Finish That Thought 2-7


Two vials lay before me, the fate of dinner in my hands. It wasn’t that the stew was bad, but it sure wasn’t special. And it needed to be special, what with my fiancée’s boss coming over for dinner. I was so lost in thought that I didn’t know that Callie had entered the kitchen until I felt her wrap her arms around me and kiss the back of my neck.

“She’s going to love it.” I just grunted and continued staring at the vials. Of course she’d say that, it was her job in times like this to keep me from flying off the wall. Callie stepped back, grabbing my arm, using the leverage to turn me around. “Okay, what’s the problem? Does it need salt?”

I shook my head. “No. You know I’ve got a sixth sense for that kind of thing.”

“Oregano? Thyme? Fresh parsley? No? What is it, then?”

Tears came to my eyes. “I don’t know if I can do this, Callie.”

“Oh, Mark. I know you can.” She wiped a tear from my cheek and kissed away the salt. “We’ve been planning this for so long, and we can only make it work together. You’re my guy.”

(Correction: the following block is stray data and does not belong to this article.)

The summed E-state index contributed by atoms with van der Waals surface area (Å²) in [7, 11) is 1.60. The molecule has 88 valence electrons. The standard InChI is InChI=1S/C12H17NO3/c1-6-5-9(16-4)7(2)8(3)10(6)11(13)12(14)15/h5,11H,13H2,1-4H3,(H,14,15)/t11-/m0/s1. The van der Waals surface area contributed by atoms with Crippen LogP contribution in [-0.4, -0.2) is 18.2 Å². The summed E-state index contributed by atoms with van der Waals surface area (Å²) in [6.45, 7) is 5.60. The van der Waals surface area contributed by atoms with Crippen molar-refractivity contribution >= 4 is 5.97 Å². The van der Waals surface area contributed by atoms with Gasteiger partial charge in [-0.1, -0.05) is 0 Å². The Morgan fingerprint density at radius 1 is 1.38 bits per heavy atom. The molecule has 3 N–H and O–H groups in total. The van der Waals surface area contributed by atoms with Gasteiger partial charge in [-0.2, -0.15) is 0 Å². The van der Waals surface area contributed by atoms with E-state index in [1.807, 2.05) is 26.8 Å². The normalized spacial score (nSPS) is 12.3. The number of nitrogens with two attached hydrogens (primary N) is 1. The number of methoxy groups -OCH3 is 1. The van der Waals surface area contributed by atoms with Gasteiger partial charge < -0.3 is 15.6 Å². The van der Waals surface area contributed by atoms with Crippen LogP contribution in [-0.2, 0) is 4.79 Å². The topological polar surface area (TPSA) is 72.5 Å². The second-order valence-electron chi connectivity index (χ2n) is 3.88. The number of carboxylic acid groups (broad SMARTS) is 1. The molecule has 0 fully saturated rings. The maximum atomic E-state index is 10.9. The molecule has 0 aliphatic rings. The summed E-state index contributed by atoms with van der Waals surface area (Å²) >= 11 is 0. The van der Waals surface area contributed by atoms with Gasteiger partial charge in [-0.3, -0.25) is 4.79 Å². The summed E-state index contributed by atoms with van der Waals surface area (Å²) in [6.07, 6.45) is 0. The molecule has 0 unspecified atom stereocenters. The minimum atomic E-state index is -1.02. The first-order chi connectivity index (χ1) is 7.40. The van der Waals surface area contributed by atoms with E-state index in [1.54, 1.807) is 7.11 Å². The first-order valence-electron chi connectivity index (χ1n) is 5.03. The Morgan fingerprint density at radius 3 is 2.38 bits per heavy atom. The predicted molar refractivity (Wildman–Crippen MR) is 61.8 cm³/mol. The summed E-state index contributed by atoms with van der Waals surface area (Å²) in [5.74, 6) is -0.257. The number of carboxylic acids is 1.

I swallowed and closed my eyes. This time when Callie spoke, there was a hint of steel in her voice. “Don’t go soft on me now, Mark. My whole career is going to be affected by how this evening goes. If you couldn’t handle this, you should have told me a lot sooner. It’s way too late to back out now. Buddy, if I could dig a grave without cracking a nail, you can finish this meal. You’re not getting squeamish and thinking of doing anything stupid, I assume.”

“No, sweetie, that’s not it. I’ve just never intentionally killed anyone with my cooking before.”

“So? Why does it matter if it’s a bullet or a stew?”

This time it was my turn to hone the edge in my voice. “Because it does. Because I’m not a marksman, or a trained sniper. I am, however, a James Beard award winning chef.”

“Are you worried that she won’t like it? She’ll be dead. Who cares?”

“I care. I want her last thought to be ‘I’m going to die, but this was the best food I’ve ever eaten.’”

Callie stepped back and smiled. “I do love you, you know.”

“I know.”

“So, how can I help?”

“Here’s the thing. I know how every herb, every condiment, every spice tastes. I know how to weave them together to create masterpieces. But I just don’t know what arsenic or strychnine tastes like, and I can’t decide which one would really complement the other flavors.”


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